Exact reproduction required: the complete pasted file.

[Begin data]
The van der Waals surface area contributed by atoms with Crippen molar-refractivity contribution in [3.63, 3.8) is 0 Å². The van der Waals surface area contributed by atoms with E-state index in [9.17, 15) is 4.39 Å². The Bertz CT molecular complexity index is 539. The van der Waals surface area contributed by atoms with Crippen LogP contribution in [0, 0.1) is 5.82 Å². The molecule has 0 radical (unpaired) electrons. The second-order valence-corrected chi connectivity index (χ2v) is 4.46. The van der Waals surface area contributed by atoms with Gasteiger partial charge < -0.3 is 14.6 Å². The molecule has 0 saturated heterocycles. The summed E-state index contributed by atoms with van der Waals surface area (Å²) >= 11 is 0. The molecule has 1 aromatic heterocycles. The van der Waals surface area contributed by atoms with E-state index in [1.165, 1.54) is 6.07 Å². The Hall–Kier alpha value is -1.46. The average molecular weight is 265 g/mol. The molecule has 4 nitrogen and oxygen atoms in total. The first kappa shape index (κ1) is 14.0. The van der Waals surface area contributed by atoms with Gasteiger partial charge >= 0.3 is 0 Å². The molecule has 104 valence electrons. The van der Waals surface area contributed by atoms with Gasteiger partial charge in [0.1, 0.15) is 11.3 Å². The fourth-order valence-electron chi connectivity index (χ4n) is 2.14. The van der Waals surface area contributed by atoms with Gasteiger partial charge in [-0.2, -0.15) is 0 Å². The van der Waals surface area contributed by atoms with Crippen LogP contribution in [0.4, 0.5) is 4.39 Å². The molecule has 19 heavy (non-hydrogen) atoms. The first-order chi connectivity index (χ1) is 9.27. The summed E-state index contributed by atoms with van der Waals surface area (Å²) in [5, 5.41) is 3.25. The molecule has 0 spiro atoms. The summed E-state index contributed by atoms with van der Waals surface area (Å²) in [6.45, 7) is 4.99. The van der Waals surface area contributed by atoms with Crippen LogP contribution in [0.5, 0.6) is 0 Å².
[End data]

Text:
The van der Waals surface area contributed by atoms with Crippen molar-refractivity contribution in [3.63, 3.8) is 0 Å². The van der Waals surface area contributed by atoms with E-state index in [9.17, 15) is 4.39 Å². The Bertz CT molecular complexity index is 539. The van der Waals surface area contributed by atoms with Crippen LogP contribution in [0, 0.1) is 5.82 Å². The molecule has 0 radical (unpaired) electrons. The second-order valence-corrected chi connectivity index (χ2v) is 4.46. The van der Waals surface area contributed by atoms with Gasteiger partial charge < -0.3 is 14.6 Å². The molecule has 0 saturated heterocycles. The summed E-state index contributed by atoms with van der Waals surface area (Å²) >= 11 is 0. The molecule has 1 aromatic heterocycles. The van der Waals surface area contributed by atoms with E-state index in [1.165, 1.54) is 6.07 Å². The Hall–Kier alpha value is -1.46. The average molecular weight is 265 g/mol. The molecule has 4 nitrogen and oxygen atoms in total. The first kappa shape index (κ1) is 14.0. The van der Waals surface area contributed by atoms with Gasteiger partial charge >= 0.3 is 0 Å². The molecule has 104 valence electrons. The van der Waals surface area contributed by atoms with Gasteiger partial charge in [0.1, 0.15) is 11.3 Å². The fourth-order valence-electron chi connectivity index (χ4n) is 2.14. The van der Waals surface area contributed by atoms with Gasteiger partial charge in [-0.2, -0.15) is 0 Å². The van der Waals surface area contributed by atoms with Crippen LogP contribution in [0.4, 0.5) is 4.39 Å². The molecule has 19 heavy (non-hydrogen) atoms. The first-order chi connectivity index (χ1) is 9.27. The summed E-state index contributed by atoms with van der Waals surface area (Å²) in [5, 5.41) is 3.25. The molecule has 0 spiro atoms. The summed E-state index contributed by atoms with van der Waals surface area (Å²) in [6.45, 7) is 4.99. The van der Waals surface area contributed by atoms with Crippen LogP contribution in [0.5, 0.6) is 0 Å².